Repo 105 is fraud.  Its a lie to investors and rating and regulatory agencies.  It was also fraud when BofA did it.  But both Lehman and Ken Lewis compartmentalized it as OK.  And it was not the fraud that undid them – it was the overweening arrogance that thought this was alright.  The same overweening arrogance that made Ken Lewis think it was alright to pay a big premium to close for Merrill Lynch (and later force mass dilution of BofA common shareholders). 

But the chief executive (or other executive) who thought this was alright was probably certifiable.  Just as certifiable as the Lehman execs who Felix rightly chastises. 

Do we want to prosecute?

There is a big debate in the blogosphere as to whether anything in the Valukas Report rises to the level of prosecution.

I suspect in a vacuum it does.  But this was a collective insanity every bit as mad as the poisoning craze written about Charles Mackay.  Mass insanity does lower moral culpability and it takes an extraordinary person to stand up to it. 

Besides – if we are going to slap Erin Callan’s wrists in handcuffs then we are going to have to do the same to Ken Lewis and probably have to extradite the top-end of the Japanese establishment who were the counterparties. 

I do not want to go there – and I do not think it would be constructive.




Disclosure:  Long a lot of Bank of America – surprising given this post I guess. 

*It is my burden to read balance sheets like this and to remember details four years later. 


Cool said...

I still remember your old post when you wrote that people like Chris Whalen and Grantham are "spectacularly Wrong".But I'm really happy and respect you that you accept what is there in b/s of BofA.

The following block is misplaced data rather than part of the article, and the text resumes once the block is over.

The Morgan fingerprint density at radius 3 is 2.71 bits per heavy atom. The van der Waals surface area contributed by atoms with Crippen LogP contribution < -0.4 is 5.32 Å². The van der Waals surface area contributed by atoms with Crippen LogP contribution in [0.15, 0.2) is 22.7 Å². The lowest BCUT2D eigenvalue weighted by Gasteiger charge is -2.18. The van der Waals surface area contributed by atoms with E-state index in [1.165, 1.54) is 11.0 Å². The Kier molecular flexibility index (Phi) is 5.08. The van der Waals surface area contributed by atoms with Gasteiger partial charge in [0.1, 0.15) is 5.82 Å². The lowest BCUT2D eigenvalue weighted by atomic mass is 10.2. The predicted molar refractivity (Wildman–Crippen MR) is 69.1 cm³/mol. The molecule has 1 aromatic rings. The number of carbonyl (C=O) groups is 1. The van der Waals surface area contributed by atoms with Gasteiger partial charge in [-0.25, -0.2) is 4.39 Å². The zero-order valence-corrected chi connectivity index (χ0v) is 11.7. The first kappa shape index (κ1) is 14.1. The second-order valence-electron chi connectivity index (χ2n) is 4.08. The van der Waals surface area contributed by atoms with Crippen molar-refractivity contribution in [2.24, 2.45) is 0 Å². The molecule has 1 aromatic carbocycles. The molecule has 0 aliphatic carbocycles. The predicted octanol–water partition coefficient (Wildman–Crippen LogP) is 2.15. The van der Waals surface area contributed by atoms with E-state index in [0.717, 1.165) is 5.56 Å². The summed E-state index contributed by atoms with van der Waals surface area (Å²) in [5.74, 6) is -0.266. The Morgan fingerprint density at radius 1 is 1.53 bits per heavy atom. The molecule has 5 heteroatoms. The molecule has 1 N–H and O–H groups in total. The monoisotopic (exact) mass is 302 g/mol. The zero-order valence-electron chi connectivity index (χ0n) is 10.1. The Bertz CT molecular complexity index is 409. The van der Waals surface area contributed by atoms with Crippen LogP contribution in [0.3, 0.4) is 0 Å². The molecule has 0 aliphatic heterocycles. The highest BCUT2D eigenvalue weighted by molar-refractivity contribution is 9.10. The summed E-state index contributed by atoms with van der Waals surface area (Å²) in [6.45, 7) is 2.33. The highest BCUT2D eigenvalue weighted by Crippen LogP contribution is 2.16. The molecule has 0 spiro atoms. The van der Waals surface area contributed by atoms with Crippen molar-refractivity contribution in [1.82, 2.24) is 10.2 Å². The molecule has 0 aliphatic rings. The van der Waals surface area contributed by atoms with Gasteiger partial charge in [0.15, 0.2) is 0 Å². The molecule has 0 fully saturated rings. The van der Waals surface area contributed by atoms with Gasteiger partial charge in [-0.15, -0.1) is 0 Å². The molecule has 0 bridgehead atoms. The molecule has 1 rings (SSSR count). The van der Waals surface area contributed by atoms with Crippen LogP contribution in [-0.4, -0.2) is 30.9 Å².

Anonymous said...

I've read through the section on Repo 105 in the report. Interesting stuff.

I agree that there is definitely misrepresentation and they were definitely using those repo 105s to hide stuff.

However, what benefit is there in changing the leverage ratio by 1 or 2 pts? They were already heavily leveraged, I don't see if they are 14 times leveraged or 12 times leveraged it would have made anyone bat an eye.

Would anyone have really changed their opinion on Lehman from a buy to a sell? I doubt it, not given the climate at the time.

John Hempton said...

Bank of America did it for some time - and presumably they did it because it made their metrics look better.

Lehman did it for the same reason.


Anonymous said...

The statement in many stories is that Lehman were fiddling their leverage ratio to maintain credit ratings.

Although it doesn't make sense. You would have thought after Enron etc. any credit analyst would have been asking management "do you have any material off balance sheet commitments?" Repo 105 should have come up somewhere.

Anonymous said...

Very nice spot. And plenty, plenty more balance sheet cockroaches to come, no doubt.

That's an intriguing sign-off line, though. Is there literally nothing that can/should be done to deter this sort of behaviour, when it's going on at this scale? That almost seems to be your implication, but I suspect I am misreading what you are saying.

MattJ said...